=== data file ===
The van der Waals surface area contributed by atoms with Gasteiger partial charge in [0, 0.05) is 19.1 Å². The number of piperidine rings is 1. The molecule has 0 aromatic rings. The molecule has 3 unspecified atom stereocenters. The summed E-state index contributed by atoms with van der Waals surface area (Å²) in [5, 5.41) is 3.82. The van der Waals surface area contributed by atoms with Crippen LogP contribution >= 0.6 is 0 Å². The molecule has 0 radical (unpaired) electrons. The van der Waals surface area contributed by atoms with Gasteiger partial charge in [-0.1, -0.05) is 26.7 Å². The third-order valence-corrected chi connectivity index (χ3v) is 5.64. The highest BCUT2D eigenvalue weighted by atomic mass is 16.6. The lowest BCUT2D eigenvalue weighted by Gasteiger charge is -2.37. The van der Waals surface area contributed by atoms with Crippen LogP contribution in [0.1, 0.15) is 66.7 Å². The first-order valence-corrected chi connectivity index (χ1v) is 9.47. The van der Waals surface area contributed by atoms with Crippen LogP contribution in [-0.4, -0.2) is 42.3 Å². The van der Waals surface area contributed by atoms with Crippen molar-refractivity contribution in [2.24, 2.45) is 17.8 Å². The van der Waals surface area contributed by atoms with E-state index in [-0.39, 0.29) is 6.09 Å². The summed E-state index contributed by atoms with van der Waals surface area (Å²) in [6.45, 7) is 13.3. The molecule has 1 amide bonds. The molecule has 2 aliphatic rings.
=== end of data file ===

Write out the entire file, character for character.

The van der Waals surface area contributed by atoms with Gasteiger partial charge in [0, 0.05) is 19.1 Å². The number of piperidine rings is 1. The molecule has 0 aromatic rings. The molecule has 3 unspecified atom stereocenters. The summed E-state index contributed by atoms with van der Waals surface area (Å²) in [5, 5.41) is 3.82. The van der Waals surface area contributed by atoms with Crippen LogP contribution >= 0.6 is 0 Å². The molecule has 0 radical (unpaired) electrons. The van der Waals surface area contributed by atoms with Gasteiger partial charge in [-0.1, -0.05) is 26.7 Å². The third-order valence-corrected chi connectivity index (χ3v) is 5.64. The highest BCUT2D eigenvalue weighted by atomic mass is 16.6. The lowest BCUT2D eigenvalue weighted by Gasteiger charge is -2.37. The van der Waals surface area contributed by atoms with Crippen LogP contribution in [0.1, 0.15) is 66.7 Å². The first-order valence-corrected chi connectivity index (χ1v) is 9.47. The van der Waals surface area contributed by atoms with Crippen LogP contribution in [-0.4, -0.2) is 42.3 Å². The van der Waals surface area contributed by atoms with Crippen molar-refractivity contribution in [2.24, 2.45) is 17.8 Å². The van der Waals surface area contributed by atoms with E-state index in [-0.39, 0.29) is 6.09 Å². The summed E-state index contributed by atoms with van der Waals surface area (Å²) in [6.45, 7) is 13.3. The molecule has 1 amide bonds. The molecule has 2 aliphatic rings.